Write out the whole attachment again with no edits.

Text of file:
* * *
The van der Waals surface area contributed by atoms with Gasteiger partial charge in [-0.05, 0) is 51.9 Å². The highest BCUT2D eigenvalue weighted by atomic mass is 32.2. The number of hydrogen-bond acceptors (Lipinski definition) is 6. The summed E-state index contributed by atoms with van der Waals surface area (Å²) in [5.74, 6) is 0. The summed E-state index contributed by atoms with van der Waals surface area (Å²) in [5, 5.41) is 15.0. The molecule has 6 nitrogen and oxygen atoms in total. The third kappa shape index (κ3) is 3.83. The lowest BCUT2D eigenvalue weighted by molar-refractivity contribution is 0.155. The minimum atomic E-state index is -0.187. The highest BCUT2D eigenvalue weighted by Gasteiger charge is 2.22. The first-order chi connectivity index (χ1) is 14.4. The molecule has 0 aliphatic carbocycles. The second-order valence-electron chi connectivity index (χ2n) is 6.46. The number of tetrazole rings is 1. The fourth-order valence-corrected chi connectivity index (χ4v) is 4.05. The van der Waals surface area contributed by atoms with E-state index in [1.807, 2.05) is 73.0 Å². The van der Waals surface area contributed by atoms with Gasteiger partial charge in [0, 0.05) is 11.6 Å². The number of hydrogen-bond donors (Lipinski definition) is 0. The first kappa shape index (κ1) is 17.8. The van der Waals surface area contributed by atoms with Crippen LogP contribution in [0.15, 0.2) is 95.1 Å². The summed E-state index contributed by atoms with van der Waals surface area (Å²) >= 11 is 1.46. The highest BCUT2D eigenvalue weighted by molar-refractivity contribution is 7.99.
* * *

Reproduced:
The van der Waals surface area contributed by atoms with Gasteiger partial charge in [-0.05, 0) is 51.9 Å². The highest BCUT2D eigenvalue weighted by atomic mass is 32.2. The number of hydrogen-bond acceptors (Lipinski definition) is 6. The summed E-state index contributed by atoms with van der Waals surface area (Å²) in [5.74, 6) is 0. The summed E-state index contributed by atoms with van der Waals surface area (Å²) in [5, 5.41) is 15.0. The molecule has 6 nitrogen and oxygen atoms in total. The third kappa shape index (κ3) is 3.83. The lowest BCUT2D eigenvalue weighted by molar-refractivity contribution is 0.155. The minimum atomic E-state index is -0.187. The highest BCUT2D eigenvalue weighted by Gasteiger charge is 2.22. The first-order chi connectivity index (χ1) is 14.4. The molecule has 0 aliphatic carbocycles. The second-order valence-electron chi connectivity index (χ2n) is 6.46. The number of tetrazole rings is 1. The fourth-order valence-corrected chi connectivity index (χ4v) is 4.05. The van der Waals surface area contributed by atoms with E-state index in [1.807, 2.05) is 73.0 Å². The van der Waals surface area contributed by atoms with Gasteiger partial charge in [0, 0.05) is 11.6 Å². The number of hydrogen-bond donors (Lipinski definition) is 0. The first kappa shape index (κ1) is 17.8. The van der Waals surface area contributed by atoms with Crippen LogP contribution in [0.15, 0.2) is 95.1 Å². The summed E-state index contributed by atoms with van der Waals surface area (Å²) >= 11 is 1.46. The highest BCUT2D eigenvalue weighted by molar-refractivity contribution is 7.99.